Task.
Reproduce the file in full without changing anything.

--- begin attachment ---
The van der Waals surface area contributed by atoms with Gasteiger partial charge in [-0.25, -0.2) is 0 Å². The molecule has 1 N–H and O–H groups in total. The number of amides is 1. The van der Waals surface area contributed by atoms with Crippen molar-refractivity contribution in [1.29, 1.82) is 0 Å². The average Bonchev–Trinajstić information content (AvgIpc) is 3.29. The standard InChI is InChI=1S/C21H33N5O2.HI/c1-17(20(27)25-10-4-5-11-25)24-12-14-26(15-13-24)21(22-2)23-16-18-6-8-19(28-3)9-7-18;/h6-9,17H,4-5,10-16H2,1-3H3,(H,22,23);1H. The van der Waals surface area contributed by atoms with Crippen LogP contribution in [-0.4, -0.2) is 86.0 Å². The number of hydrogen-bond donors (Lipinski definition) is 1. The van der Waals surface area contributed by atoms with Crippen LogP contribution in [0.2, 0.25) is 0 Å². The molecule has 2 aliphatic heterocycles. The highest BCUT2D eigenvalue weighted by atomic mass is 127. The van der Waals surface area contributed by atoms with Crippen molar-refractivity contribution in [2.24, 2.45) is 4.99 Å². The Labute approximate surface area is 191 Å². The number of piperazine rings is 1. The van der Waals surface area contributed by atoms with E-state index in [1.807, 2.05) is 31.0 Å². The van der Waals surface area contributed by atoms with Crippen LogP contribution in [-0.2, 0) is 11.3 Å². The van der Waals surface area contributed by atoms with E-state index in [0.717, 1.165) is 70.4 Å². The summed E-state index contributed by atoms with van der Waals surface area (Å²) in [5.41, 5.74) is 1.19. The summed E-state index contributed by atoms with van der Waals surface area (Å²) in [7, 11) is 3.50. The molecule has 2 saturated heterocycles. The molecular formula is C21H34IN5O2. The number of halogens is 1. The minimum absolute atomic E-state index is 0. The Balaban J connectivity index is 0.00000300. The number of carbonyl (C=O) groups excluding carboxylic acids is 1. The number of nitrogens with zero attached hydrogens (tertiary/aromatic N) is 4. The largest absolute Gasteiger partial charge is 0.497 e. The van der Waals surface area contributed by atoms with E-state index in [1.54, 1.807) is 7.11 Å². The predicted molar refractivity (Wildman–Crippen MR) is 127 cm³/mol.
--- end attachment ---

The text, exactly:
The van der Waals surface area contributed by atoms with Gasteiger partial charge in [-0.25, -0.2) is 0 Å². The molecule has 1 N–H and O–H groups in total. The number of amides is 1. The van der Waals surface area contributed by atoms with Crippen molar-refractivity contribution in [1.29, 1.82) is 0 Å². The average Bonchev–Trinajstić information content (AvgIpc) is 3.29. The standard InChI is InChI=1S/C21H33N5O2.HI/c1-17(20(27)25-10-4-5-11-25)24-12-14-26(15-13-24)21(22-2)23-16-18-6-8-19(28-3)9-7-18;/h6-9,17H,4-5,10-16H2,1-3H3,(H,22,23);1H. The van der Waals surface area contributed by atoms with Crippen LogP contribution in [-0.4, -0.2) is 86.0 Å². The number of hydrogen-bond donors (Lipinski definition) is 1. The van der Waals surface area contributed by atoms with Crippen LogP contribution in [0.2, 0.25) is 0 Å². The molecule has 2 aliphatic heterocycles. The highest BCUT2D eigenvalue weighted by atomic mass is 127. The van der Waals surface area contributed by atoms with Crippen molar-refractivity contribution in [2.24, 2.45) is 4.99 Å². The Labute approximate surface area is 191 Å². The number of piperazine rings is 1. The van der Waals surface area contributed by atoms with E-state index in [1.807, 2.05) is 31.0 Å². The van der Waals surface area contributed by atoms with Crippen LogP contribution in [-0.2, 0) is 11.3 Å². The van der Waals surface area contributed by atoms with E-state index in [0.717, 1.165) is 70.4 Å². The summed E-state index contributed by atoms with van der Waals surface area (Å²) in [5.41, 5.74) is 1.19. The summed E-state index contributed by atoms with van der Waals surface area (Å²) in [7, 11) is 3.50. The molecule has 2 saturated heterocycles. The molecular formula is C21H34IN5O2. The number of halogens is 1. The minimum absolute atomic E-state index is 0. The Balaban J connectivity index is 0.00000300. The number of carbonyl (C=O) groups excluding carboxylic acids is 1. The number of nitrogens with zero attached hydrogens (tertiary/aromatic N) is 4. The largest absolute Gasteiger partial charge is 0.497 e. The van der Waals surface area contributed by atoms with E-state index in [1.54, 1.807) is 7.11 Å². The predicted molar refractivity (Wildman–Crippen MR) is 127 cm³/mol.